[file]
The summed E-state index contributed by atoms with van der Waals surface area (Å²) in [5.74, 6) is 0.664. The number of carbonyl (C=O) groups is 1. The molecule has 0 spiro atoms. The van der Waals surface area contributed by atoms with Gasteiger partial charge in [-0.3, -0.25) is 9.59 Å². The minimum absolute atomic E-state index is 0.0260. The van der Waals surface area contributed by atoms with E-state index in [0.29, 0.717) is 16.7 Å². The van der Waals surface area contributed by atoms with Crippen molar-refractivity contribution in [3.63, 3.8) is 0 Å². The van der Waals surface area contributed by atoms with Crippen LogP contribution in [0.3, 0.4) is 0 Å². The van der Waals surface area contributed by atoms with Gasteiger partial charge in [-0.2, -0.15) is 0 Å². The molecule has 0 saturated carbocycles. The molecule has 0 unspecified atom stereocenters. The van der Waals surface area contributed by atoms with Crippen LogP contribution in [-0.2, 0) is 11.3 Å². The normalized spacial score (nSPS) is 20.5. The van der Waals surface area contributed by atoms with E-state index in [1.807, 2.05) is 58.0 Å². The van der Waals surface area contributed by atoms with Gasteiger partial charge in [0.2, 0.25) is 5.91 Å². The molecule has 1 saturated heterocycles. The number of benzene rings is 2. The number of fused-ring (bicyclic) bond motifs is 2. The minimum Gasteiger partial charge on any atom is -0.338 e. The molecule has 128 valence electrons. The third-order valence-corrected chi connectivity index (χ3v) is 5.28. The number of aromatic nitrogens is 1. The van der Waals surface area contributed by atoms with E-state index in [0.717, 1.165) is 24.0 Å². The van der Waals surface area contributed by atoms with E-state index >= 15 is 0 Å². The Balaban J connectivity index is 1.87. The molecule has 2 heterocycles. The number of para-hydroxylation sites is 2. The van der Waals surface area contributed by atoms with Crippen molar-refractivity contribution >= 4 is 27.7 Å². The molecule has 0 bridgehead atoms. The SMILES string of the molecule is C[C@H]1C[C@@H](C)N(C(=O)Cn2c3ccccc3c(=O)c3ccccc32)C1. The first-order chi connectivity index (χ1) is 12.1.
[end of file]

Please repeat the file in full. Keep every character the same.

The summed E-state index contributed by atoms with van der Waals surface area (Å²) in [5.74, 6) is 0.664. The number of carbonyl (C=O) groups is 1. The molecule has 0 spiro atoms. The van der Waals surface area contributed by atoms with Gasteiger partial charge in [-0.3, -0.25) is 9.59 Å². The minimum absolute atomic E-state index is 0.0260. The van der Waals surface area contributed by atoms with E-state index in [0.29, 0.717) is 16.7 Å². The van der Waals surface area contributed by atoms with Crippen molar-refractivity contribution in [3.63, 3.8) is 0 Å². The van der Waals surface area contributed by atoms with Crippen LogP contribution in [0.3, 0.4) is 0 Å². The van der Waals surface area contributed by atoms with Gasteiger partial charge in [-0.2, -0.15) is 0 Å². The molecule has 0 saturated carbocycles. The molecule has 0 unspecified atom stereocenters. The van der Waals surface area contributed by atoms with Crippen LogP contribution in [-0.2, 0) is 11.3 Å². The normalized spacial score (nSPS) is 20.5. The van der Waals surface area contributed by atoms with E-state index in [1.807, 2.05) is 58.0 Å². The van der Waals surface area contributed by atoms with Gasteiger partial charge in [0.2, 0.25) is 5.91 Å². The molecule has 1 saturated heterocycles. The number of benzene rings is 2. The number of fused-ring (bicyclic) bond motifs is 2. The minimum Gasteiger partial charge on any atom is -0.338 e. The molecule has 128 valence electrons. The third-order valence-corrected chi connectivity index (χ3v) is 5.28. The number of aromatic nitrogens is 1. The van der Waals surface area contributed by atoms with E-state index in [0.717, 1.165) is 24.0 Å². The van der Waals surface area contributed by atoms with E-state index >= 15 is 0 Å². The Balaban J connectivity index is 1.87. The molecule has 2 heterocycles. The number of para-hydroxylation sites is 2. The van der Waals surface area contributed by atoms with Crippen molar-refractivity contribution >= 4 is 27.7 Å². The molecule has 0 bridgehead atoms. The SMILES string of the molecule is C[C@H]1C[C@@H](C)N(C(=O)Cn2c3ccccc3c(=O)c3ccccc32)C1. The first-order chi connectivity index (χ1) is 12.1.